We in Wales are recklessly uninhibited in our fondness for signs. We will put anything on a sign, however nonsensical, and leave it out for all to see. Consider the photograph above, taken on a country road in the Vale of Glamorgan. ‘Toads’, it says. Well? Is no further explanation required? I wait for a while in a nearby car-park, lest coachloads of amphibians should pass by, perhaps clutching little pennants, or else dressed in goggles and flying jacket, like the famous Toad of Toad Hall. But no cigar.
Let’s take another one:
I particularly like this bi-lingual sign near my house, on the river footpath, warning of the possibility of a tumble into the swirling waters of the Taff. I like its succinctness of composition and I especially like the upstretched arms of the falling man. It seems to be telling me something other than that which it purports to be telling me, but I am not quite sure what this is, and it leaves me with a stab of uncertainty each time I pass it.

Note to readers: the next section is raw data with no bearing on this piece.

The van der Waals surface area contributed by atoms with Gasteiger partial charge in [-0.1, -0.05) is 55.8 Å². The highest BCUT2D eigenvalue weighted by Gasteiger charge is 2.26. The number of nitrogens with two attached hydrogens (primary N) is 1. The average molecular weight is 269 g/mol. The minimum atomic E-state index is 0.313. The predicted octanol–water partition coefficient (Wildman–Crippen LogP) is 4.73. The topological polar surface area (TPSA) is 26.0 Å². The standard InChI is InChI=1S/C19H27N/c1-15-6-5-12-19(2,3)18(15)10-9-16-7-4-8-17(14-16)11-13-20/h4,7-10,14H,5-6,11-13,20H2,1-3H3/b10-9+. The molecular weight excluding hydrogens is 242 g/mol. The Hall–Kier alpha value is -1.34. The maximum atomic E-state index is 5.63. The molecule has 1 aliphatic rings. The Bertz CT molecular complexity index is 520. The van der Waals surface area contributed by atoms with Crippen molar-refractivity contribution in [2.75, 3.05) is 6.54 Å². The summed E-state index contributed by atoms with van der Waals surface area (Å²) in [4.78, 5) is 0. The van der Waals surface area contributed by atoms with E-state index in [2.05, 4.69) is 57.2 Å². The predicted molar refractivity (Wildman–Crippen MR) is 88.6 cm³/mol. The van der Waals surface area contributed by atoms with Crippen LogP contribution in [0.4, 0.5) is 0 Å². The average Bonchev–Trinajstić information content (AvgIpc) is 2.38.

This mania for signs, I realise, is not uniquely Welsh, but I sometimes think that we are the best at it, since we can do them bi-lingual in ways that the language planners never conceived. There are many beautiful examples of this, and I will sign off with one of my favourites. The Welsh in this sign warns cyclists not – as the English might lead them to expect – to get off their bikes, but that ‘bladder disease has returned’. Truly, we are a musical nation.